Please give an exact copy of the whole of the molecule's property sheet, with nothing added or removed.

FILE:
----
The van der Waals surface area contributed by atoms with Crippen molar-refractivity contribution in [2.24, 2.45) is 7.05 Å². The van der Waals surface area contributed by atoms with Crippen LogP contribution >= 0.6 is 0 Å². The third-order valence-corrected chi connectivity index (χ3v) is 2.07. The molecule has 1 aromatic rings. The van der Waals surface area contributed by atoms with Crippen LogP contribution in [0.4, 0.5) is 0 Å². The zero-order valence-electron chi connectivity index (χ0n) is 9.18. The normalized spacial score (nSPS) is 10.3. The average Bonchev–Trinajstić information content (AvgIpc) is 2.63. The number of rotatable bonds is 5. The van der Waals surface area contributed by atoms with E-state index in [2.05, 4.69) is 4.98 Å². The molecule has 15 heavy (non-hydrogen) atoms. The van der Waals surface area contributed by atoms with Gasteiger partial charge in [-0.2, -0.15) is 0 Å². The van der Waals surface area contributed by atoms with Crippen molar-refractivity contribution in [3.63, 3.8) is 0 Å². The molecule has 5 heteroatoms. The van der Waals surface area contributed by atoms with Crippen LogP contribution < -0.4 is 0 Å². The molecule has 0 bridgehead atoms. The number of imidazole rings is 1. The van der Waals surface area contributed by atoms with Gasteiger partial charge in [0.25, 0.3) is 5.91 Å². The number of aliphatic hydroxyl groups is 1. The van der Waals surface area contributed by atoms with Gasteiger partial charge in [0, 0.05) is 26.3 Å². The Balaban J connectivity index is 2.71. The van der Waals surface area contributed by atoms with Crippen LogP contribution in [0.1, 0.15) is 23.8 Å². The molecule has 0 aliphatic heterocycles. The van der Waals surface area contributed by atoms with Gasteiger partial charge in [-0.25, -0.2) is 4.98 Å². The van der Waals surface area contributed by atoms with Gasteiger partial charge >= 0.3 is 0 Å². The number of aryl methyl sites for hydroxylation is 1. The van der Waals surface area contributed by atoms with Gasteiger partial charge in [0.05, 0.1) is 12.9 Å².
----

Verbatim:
The van der Waals surface area contributed by atoms with Crippen molar-refractivity contribution in [2.24, 2.45) is 7.05 Å². The van der Waals surface area contributed by atoms with Crippen LogP contribution >= 0.6 is 0 Å². The third-order valence-corrected chi connectivity index (χ3v) is 2.07. The molecule has 1 aromatic rings. The van der Waals surface area contributed by atoms with Crippen LogP contribution in [0.4, 0.5) is 0 Å². The zero-order valence-electron chi connectivity index (χ0n) is 9.18. The normalized spacial score (nSPS) is 10.3. The average Bonchev–Trinajstić information content (AvgIpc) is 2.63. The number of rotatable bonds is 5. The van der Waals surface area contributed by atoms with E-state index in [2.05, 4.69) is 4.98 Å². The molecule has 15 heavy (non-hydrogen) atoms. The van der Waals surface area contributed by atoms with Gasteiger partial charge in [-0.2, -0.15) is 0 Å². The van der Waals surface area contributed by atoms with Crippen molar-refractivity contribution in [3.63, 3.8) is 0 Å². The molecule has 5 heteroatoms. The van der Waals surface area contributed by atoms with Crippen LogP contribution < -0.4 is 0 Å². The molecule has 0 bridgehead atoms. The number of imidazole rings is 1. The van der Waals surface area contributed by atoms with Gasteiger partial charge in [0.25, 0.3) is 5.91 Å². The number of aliphatic hydroxyl groups is 1. The van der Waals surface area contributed by atoms with Gasteiger partial charge in [0, 0.05) is 26.3 Å². The Balaban J connectivity index is 2.71. The van der Waals surface area contributed by atoms with Crippen LogP contribution in [0.1, 0.15) is 23.8 Å². The molecule has 0 aliphatic heterocycles. The van der Waals surface area contributed by atoms with Gasteiger partial charge in [-0.25, -0.2) is 4.98 Å². The van der Waals surface area contributed by atoms with Gasteiger partial charge >= 0.3 is 0 Å². The number of aryl methyl sites for hydroxylation is 1. The van der Waals surface area contributed by atoms with Gasteiger partial charge in [0.05, 0.1) is 12.9 Å².